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Mr Bolton, whose involvement in the Afghan issue dates back at least to the Bush administration, had a similar outlook on the issue. His preference was for maintaining a significant American military presence – the number of US forces currently based in the country stands at around 15,000 – in support of the government of Afghan President Ashraf Ghani.
Afghanistan’s fledgling democracy is, after all, one of the few tangible gains of the US-led military intervention in the country, one that allows ordinary Afghans a say in the way their country is governed for the first time in their history. And, as a prominent supporter of the neo-conservative movement, which campaigns for the introduction of Western-style democracy in countries with no tradition of democratic rule, Mr Bolton was committed to supporting the Afghan government.
The other important national security consideration from Washington’s point of view is that sustaining a democratically elected government in power in Kabul is the best way of preventing the country from being overrun by Islamist terror groups.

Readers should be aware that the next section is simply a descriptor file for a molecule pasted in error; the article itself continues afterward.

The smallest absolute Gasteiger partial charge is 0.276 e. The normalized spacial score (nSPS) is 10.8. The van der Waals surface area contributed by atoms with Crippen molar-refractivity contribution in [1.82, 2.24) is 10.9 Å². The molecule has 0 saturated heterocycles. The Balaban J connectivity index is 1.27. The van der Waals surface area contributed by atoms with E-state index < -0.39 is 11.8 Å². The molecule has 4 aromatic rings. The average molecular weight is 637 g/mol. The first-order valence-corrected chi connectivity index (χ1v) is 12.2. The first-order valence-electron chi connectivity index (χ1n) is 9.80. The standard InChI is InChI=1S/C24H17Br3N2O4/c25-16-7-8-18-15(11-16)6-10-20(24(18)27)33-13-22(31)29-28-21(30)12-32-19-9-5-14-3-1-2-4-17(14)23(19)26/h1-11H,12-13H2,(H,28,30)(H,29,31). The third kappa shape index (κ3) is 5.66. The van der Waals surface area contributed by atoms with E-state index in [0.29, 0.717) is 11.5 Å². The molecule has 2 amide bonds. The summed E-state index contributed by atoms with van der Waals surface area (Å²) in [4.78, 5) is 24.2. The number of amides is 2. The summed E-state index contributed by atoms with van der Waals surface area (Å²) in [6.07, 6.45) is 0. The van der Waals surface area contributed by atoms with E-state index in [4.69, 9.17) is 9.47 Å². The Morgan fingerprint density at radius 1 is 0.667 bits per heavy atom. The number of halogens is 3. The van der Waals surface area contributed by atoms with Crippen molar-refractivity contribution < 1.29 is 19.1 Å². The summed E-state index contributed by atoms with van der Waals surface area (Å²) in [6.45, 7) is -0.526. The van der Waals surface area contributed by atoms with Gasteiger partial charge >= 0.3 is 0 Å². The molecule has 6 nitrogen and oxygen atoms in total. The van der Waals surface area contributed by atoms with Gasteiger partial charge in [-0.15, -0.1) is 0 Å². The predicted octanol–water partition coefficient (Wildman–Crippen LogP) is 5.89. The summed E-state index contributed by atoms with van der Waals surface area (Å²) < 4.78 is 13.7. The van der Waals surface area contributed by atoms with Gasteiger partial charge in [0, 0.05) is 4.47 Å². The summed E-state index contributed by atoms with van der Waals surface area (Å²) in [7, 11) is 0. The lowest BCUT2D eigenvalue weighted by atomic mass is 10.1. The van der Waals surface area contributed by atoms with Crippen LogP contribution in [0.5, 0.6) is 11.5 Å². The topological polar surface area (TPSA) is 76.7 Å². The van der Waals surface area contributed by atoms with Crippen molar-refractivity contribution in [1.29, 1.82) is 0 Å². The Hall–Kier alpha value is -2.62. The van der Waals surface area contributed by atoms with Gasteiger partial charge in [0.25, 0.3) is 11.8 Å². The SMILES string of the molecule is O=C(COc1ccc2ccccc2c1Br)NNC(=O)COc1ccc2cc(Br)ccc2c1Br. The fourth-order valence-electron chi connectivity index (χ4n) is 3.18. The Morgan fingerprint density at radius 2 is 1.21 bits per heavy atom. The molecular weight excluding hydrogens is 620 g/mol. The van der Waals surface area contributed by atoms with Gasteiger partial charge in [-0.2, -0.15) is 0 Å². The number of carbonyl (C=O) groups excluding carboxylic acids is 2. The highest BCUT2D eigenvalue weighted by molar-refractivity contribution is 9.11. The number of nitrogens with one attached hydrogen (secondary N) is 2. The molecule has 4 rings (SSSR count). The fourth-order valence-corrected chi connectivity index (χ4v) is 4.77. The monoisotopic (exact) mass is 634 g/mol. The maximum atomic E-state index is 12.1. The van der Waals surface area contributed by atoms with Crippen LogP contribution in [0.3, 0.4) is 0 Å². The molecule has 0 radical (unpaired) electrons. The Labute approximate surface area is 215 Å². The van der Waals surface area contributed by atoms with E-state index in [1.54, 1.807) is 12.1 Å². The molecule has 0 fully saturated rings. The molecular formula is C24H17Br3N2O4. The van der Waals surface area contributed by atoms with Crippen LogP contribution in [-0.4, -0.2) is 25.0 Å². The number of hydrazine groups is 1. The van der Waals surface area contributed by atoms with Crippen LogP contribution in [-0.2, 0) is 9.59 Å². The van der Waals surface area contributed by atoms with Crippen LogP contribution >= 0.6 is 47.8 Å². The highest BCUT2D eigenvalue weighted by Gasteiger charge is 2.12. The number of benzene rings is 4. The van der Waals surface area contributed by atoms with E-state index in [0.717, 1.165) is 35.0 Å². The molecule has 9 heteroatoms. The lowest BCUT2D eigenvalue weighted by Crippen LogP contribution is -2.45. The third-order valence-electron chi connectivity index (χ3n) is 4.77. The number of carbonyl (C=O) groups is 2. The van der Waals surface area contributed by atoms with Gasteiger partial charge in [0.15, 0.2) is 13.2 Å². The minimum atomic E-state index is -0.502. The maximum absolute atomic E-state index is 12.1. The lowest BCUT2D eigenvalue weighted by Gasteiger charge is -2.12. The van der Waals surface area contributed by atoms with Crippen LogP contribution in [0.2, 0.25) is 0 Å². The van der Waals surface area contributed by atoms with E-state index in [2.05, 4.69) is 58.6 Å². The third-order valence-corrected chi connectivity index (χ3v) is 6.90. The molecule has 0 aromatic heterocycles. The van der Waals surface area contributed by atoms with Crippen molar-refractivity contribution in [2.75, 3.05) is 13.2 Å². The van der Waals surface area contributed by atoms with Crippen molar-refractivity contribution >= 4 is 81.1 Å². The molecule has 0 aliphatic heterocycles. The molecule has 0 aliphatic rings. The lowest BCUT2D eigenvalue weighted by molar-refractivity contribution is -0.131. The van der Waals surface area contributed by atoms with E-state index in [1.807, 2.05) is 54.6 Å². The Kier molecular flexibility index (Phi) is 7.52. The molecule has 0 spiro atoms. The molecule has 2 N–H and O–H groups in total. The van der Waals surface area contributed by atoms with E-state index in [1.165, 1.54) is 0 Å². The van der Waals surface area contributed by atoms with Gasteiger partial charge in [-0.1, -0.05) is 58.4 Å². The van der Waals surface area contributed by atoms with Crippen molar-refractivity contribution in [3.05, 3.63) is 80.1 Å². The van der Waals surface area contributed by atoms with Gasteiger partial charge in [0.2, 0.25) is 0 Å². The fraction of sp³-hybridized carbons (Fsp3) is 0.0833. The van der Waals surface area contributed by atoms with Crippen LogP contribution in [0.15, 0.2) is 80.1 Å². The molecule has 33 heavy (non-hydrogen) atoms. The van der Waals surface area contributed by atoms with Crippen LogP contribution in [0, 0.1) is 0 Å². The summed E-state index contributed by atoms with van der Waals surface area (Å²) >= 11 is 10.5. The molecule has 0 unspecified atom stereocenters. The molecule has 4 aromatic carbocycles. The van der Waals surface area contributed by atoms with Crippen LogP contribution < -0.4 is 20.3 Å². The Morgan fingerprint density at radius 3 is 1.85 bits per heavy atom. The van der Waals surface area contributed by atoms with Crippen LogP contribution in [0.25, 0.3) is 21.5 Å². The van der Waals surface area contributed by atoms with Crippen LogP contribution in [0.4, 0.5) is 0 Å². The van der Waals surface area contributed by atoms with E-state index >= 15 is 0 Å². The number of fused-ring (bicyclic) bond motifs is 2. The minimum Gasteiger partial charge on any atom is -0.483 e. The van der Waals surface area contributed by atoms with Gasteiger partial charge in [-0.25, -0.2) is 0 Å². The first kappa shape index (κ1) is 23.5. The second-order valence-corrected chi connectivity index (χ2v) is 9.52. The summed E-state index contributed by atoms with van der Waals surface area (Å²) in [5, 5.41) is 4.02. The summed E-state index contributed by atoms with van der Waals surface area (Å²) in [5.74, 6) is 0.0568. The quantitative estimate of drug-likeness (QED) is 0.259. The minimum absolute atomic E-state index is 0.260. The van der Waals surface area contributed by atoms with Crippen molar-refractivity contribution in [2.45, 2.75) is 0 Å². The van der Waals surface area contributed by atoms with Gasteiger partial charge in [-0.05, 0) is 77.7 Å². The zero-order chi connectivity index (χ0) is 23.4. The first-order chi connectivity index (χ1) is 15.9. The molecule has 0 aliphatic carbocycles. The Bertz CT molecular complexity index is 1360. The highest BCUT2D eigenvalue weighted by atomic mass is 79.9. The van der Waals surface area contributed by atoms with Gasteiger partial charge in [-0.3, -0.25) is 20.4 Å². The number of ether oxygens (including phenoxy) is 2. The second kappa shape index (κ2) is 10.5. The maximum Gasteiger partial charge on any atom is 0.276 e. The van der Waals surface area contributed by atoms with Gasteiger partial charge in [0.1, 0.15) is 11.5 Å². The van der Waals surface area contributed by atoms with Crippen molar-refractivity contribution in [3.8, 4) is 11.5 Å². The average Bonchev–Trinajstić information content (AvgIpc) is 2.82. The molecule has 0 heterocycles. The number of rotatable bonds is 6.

The problem for Mr Bolton, as well as other distinguished US national security experts like Mr Mattis and Mr McMaster, is that their desire to maintain support for the Afghan government was at odds with Mr Trump’s desire to end America’s involvement in costly and politically damaging overseas military adventures.
Mr Trump’s preferred outcome, so far as Washington’s involvement in Afghanistan is concerned, is to negotiate a deal that ends the country’s long-running civil war, one that allows remaining American forces in the country to return home – preferably in time for next year’s presidential election contest.
And it is to this end that Mr Trump has encouraged Zalmay Khalidzad, the Afghan-born US diplomat, to engage in talks with the Taliban aimed at ending the conflict.
Indeed, such was the president’s enthusiasm for the process that he even decided to invite a group of Taliban leaders to Camp David earlier this week in the hope of securing a deal.